Techniques to synthesize nano-scaled 2D materials have been studied recently. The basis of this field is derived from the development of methods for manipulating graphene, a carbon nanosheet with a thickness of one atom, which triggered the subsequent development of various 2D nano-materials [31, 32, 33]. It is against this background that inorganic nanosheets have acquired greater interest because they have an ultrathin structure as well as a diversity of compounds and structures leading to various functions [34, 35, 36]. Oxide nanosheets are included in the group comprising inorganic nanosheets, and titanate nanosheets (TiNSs) represent a form of oxide nanosheets. Although TiNSs are composed of a TiO6 octahedron as the particles of TiO2, TiNSs have the unique crystal structure of lepidocrocite, differing from anatase or rutile, which results in a shape having an ultralow thickness and high aspect ratio [34]. In the 1990s, Sasaki et al. first succeeded in delaminating layered titanate into single titanate nanosheets [37, 38], and TiNSs are now incorporated into useful applications such as photocatalysts, semiconductors and dielectric materials [39, 40, 41, 42]. However, the following characteristics suggest possible harmful effects of TiNSs. First, it is noteworthy that TiNSs have a very large surface area per gram due to their ultralow thickness, which is generated from the limited height of one and a half of a sideways TiO6 octahedron together with the repeated linkage of the octahedron horizontally [34]. Such a large surface of TiNSs might enhance the toxic machinery of bulk titanium particles. Second, the large surface of TiNSs is known to be negatively charged due to oxygen atoms existing at the edges of the octahedron, and this suggests the possible influence of TiNSs through a cationic interaction. In addition to TiNSs delaminated from layered titanate, it has been reported that TiNSs with a small diamond shape and crystal structure of lepidocrocite can be synthesized in a bottom-up manner [43, 44], which allows TiNSs to be synthesized at a small scale. Dr. Yoshioka, one of our colleagues, has modified that method to synthesize TiNSs in our group. Figure 1 shows images of TiNSs taken by transmission electron microscopy (TEM). The TiNSs showed a diamond shape with about 20- and 30-nm diagonals, which is almost the same as that reported in a previous study [43]. Additionally, the TiNSs showed the characteristic peaks of a lepidocrocite structure confirmed by X-ray diffraction analysis. Since it was verified that TiNSs could be synthesized, we therefore started to examine the effect of TiNSs on human immune cells using in vitro experiments.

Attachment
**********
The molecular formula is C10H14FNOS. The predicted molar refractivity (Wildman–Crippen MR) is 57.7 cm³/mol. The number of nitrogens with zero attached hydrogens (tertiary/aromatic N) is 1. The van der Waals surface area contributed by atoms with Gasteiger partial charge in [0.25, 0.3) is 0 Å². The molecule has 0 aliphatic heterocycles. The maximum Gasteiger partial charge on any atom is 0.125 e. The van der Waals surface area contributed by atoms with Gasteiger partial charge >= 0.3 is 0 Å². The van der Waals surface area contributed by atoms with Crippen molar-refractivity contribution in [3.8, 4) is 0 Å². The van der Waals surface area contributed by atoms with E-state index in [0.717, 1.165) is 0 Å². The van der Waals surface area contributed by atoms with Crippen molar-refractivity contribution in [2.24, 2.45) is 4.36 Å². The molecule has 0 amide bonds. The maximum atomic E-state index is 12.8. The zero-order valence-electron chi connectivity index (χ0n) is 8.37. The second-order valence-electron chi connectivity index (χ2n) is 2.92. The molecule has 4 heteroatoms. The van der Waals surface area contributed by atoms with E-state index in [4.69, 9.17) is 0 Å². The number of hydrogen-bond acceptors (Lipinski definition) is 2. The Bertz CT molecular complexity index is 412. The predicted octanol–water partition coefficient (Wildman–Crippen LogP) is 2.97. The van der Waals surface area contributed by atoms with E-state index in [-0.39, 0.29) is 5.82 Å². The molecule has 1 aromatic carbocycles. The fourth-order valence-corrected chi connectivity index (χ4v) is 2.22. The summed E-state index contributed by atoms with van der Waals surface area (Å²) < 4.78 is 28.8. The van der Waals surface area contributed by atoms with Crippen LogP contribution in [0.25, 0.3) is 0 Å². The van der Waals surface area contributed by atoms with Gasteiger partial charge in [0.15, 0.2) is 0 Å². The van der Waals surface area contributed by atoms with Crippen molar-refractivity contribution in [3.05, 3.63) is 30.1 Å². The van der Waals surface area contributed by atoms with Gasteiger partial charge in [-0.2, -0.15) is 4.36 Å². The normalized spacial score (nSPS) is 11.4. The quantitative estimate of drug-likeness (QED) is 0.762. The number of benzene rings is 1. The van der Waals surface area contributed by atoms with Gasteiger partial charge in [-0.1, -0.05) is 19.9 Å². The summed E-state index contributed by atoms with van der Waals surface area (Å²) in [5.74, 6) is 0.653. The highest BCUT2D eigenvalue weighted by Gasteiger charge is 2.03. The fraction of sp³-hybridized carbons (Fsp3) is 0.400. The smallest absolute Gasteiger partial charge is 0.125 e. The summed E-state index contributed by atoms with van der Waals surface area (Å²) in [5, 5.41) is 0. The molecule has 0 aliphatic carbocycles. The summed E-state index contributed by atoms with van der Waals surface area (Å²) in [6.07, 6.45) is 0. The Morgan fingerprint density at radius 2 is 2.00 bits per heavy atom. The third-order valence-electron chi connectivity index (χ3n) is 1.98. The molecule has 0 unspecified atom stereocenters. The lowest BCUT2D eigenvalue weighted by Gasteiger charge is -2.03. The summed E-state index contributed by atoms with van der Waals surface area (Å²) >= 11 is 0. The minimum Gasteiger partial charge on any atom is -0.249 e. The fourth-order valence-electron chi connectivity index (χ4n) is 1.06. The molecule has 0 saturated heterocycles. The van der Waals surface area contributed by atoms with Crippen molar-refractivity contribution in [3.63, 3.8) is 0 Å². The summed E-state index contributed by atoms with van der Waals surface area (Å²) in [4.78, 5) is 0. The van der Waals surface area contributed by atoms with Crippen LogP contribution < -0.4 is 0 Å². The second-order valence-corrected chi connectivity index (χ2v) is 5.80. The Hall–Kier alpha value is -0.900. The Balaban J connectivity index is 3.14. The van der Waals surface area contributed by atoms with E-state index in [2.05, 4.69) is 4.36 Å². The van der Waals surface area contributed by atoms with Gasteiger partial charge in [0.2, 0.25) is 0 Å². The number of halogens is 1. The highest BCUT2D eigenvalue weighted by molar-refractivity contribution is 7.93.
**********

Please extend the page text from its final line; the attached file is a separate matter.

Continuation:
Figure 1.